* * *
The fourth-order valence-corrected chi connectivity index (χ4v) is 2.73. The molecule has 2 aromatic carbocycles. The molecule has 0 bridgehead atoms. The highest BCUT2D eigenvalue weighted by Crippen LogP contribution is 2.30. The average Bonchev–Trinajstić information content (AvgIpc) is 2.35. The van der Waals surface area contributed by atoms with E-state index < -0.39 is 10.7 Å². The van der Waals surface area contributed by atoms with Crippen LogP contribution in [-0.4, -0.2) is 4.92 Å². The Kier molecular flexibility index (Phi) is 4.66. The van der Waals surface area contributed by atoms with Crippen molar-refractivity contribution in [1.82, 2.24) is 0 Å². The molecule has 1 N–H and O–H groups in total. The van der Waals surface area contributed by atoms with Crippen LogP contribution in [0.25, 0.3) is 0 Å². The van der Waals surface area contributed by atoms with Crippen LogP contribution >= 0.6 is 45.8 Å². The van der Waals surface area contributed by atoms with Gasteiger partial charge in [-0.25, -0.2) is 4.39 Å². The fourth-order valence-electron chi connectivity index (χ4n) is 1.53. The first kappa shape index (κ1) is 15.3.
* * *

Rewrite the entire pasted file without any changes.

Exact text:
The fourth-order valence-corrected chi connectivity index (χ4v) is 2.73. The molecule has 2 aromatic carbocycles. The molecule has 0 bridgehead atoms. The highest BCUT2D eigenvalue weighted by Crippen LogP contribution is 2.30. The average Bonchev–Trinajstić information content (AvgIpc) is 2.35. The van der Waals surface area contributed by atoms with E-state index < -0.39 is 10.7 Å². The van der Waals surface area contributed by atoms with Crippen LogP contribution in [-0.4, -0.2) is 4.92 Å². The Kier molecular flexibility index (Phi) is 4.66. The van der Waals surface area contributed by atoms with Crippen molar-refractivity contribution in [1.82, 2.24) is 0 Å². The molecule has 1 N–H and O–H groups in total. The van der Waals surface area contributed by atoms with Crippen LogP contribution in [0.25, 0.3) is 0 Å². The van der Waals surface area contributed by atoms with Crippen LogP contribution >= 0.6 is 45.8 Å². The van der Waals surface area contributed by atoms with Gasteiger partial charge in [-0.25, -0.2) is 4.39 Å². The fourth-order valence-electron chi connectivity index (χ4n) is 1.53. The first kappa shape index (κ1) is 15.3.